Like other states, Alabama has court-imposed rules requiring that insurance carriers deal in good faith with those who rely on them.
What this means in practice is that insurance companies are not allowed to use the fact that they have a lot of money, and those who rely on them are often in desperate need of money, as a way of forcing a person to accept a low-ball claim settlement or even give up on a valid claim altogether.
Alabama’s bad faith rules can be somewhat complicated, especially since they were developed by judges. If an injured Cullman County resident has detailed questions about bad faith or how it might apply to a given situation, he or she should speak to an attorney with experience in this area of the law.
A bad faith cause of action is a way to hold insurance companies accountable
Basically, bad faith is what Alabama law would describe as a separate tort claim an eligible person can raise against an insurance company.
On a practical level, this means that the victim can ask the insurance company to reimburse items like emotional distress as well as out-of-pocket expenses. Perhaps more importantly, an insurance company’s policy limits will not apply in a bad faith claim.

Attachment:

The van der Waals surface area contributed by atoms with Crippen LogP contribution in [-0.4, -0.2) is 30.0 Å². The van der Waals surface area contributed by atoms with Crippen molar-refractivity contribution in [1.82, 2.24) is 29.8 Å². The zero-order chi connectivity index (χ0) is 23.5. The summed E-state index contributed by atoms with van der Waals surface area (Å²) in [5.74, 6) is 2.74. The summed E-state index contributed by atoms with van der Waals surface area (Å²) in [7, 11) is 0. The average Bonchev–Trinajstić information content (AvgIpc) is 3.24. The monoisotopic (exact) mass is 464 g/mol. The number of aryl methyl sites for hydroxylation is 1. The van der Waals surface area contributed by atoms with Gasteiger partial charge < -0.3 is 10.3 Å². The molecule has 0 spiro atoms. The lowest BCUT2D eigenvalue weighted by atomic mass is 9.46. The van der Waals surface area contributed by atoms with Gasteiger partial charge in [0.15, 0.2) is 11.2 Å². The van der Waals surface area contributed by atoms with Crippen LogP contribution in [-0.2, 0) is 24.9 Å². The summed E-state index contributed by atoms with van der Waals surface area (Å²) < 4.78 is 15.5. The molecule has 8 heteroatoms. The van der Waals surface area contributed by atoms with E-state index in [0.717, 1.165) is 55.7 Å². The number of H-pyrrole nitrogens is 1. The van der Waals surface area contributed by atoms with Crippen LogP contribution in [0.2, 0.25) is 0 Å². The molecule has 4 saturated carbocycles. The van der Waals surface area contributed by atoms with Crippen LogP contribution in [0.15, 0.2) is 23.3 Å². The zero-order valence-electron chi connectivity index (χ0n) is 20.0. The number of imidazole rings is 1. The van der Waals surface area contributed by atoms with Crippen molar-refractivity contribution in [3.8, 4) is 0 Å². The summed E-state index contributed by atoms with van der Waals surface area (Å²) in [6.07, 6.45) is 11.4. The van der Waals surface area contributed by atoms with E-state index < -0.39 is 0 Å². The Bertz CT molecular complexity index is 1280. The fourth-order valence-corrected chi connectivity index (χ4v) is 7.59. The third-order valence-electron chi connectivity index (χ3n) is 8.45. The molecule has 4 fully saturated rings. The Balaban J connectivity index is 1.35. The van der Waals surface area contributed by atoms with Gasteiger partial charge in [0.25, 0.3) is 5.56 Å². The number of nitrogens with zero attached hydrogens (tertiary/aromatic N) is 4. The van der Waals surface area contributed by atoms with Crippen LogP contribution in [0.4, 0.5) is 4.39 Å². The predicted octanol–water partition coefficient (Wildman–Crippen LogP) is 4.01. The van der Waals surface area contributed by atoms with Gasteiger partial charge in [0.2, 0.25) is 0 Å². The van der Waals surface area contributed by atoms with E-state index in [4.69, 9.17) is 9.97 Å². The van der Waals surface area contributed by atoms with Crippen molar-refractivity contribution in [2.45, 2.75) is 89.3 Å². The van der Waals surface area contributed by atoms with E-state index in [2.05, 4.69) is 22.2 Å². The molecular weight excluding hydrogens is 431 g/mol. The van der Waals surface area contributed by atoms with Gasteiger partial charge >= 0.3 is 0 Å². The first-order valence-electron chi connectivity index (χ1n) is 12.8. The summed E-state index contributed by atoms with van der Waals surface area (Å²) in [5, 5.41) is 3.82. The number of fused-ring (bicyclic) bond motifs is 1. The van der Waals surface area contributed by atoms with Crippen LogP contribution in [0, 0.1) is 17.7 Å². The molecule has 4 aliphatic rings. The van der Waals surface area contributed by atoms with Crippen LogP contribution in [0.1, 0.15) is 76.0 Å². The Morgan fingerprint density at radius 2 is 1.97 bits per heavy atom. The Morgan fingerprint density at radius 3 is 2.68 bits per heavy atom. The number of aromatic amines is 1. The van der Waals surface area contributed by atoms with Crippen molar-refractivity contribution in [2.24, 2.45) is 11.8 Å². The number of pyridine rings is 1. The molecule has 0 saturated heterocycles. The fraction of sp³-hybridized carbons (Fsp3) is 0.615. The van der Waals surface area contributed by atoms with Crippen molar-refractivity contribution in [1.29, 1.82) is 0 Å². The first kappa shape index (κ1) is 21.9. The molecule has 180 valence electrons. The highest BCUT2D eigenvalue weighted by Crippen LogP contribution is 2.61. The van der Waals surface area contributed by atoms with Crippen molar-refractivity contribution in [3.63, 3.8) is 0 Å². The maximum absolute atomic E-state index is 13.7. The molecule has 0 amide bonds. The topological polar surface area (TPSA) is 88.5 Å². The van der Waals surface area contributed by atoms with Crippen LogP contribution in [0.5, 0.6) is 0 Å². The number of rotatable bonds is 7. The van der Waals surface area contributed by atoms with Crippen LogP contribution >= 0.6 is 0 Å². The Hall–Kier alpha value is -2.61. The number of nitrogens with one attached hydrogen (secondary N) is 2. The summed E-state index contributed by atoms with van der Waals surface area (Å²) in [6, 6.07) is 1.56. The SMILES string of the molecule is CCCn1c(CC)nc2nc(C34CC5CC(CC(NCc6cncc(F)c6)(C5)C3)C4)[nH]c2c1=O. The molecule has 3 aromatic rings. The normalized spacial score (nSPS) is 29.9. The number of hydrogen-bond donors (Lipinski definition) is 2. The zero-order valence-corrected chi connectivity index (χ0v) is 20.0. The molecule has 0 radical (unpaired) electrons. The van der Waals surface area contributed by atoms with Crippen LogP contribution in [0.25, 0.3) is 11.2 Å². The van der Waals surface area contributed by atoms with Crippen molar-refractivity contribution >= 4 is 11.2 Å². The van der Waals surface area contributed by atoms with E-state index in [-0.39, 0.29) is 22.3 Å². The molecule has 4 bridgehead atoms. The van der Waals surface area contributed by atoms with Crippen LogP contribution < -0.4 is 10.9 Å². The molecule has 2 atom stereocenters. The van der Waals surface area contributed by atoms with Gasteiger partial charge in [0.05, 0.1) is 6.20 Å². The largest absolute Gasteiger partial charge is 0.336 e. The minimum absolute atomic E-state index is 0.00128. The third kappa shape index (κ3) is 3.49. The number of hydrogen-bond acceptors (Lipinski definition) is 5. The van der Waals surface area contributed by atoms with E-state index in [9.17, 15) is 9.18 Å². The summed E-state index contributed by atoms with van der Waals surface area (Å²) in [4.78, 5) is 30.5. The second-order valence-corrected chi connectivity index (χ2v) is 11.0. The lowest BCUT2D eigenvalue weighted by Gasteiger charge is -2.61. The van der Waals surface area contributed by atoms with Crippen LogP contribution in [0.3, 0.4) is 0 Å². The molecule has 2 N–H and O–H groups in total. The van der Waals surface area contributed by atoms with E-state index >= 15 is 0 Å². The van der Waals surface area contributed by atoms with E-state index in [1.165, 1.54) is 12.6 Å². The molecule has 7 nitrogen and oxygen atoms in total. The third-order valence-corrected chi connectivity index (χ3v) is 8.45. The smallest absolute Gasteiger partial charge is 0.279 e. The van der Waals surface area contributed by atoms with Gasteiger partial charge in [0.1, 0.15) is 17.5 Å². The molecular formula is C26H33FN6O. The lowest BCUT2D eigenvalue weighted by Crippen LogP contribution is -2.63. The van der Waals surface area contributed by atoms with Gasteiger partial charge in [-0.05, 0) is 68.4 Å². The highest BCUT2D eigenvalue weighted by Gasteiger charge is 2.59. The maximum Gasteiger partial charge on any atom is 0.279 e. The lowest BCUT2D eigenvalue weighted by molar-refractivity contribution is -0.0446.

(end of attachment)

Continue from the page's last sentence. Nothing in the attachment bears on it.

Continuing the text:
Insurance companies can deal in bad faith in a number of ways. To give just a couple of examples, an insurance company may deal in bad faith if it denies a claim when the facts and law are clear that the insurance company should pay.
An insurance company may also be accused of bad faith if it fails to investigate a claim promptly and objectively.
On the other hand, bad faith would be difficult to prove in a case where an insurance company has a valid reason to question whether it should have to cover a claim.
Alabama residents who feel that an insurance company has been unfair should evaluate their legal options carefully.